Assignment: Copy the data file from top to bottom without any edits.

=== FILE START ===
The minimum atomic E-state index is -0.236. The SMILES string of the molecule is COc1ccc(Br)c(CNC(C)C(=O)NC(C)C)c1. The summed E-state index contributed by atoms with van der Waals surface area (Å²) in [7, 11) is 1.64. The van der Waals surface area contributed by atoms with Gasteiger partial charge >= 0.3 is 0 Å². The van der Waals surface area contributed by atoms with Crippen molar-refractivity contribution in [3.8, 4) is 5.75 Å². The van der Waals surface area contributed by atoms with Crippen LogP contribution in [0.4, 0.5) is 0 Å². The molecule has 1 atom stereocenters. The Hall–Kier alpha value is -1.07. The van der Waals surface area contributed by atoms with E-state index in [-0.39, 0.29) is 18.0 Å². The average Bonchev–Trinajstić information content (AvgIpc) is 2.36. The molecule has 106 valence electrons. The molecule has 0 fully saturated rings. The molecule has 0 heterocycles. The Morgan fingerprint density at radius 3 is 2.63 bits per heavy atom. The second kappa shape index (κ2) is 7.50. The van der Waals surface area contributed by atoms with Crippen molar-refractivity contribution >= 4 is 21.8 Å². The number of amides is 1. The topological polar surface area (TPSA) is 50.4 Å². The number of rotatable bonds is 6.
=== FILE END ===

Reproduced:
The minimum atomic E-state index is -0.236. The SMILES string of the molecule is COc1ccc(Br)c(CNC(C)C(=O)NC(C)C)c1. The summed E-state index contributed by atoms with van der Waals surface area (Å²) in [7, 11) is 1.64. The van der Waals surface area contributed by atoms with Gasteiger partial charge >= 0.3 is 0 Å². The van der Waals surface area contributed by atoms with Crippen molar-refractivity contribution in [3.8, 4) is 5.75 Å². The van der Waals surface area contributed by atoms with Crippen LogP contribution in [0.4, 0.5) is 0 Å². The molecule has 1 atom stereocenters. The Hall–Kier alpha value is -1.07. The van der Waals surface area contributed by atoms with E-state index in [-0.39, 0.29) is 18.0 Å². The average Bonchev–Trinajstić information content (AvgIpc) is 2.36. The molecule has 106 valence electrons. The molecule has 0 fully saturated rings. The molecule has 0 heterocycles. The Morgan fingerprint density at radius 3 is 2.63 bits per heavy atom. The second kappa shape index (κ2) is 7.50. The van der Waals surface area contributed by atoms with Crippen molar-refractivity contribution >= 4 is 21.8 Å². The number of amides is 1. The topological polar surface area (TPSA) is 50.4 Å². The number of rotatable bonds is 6.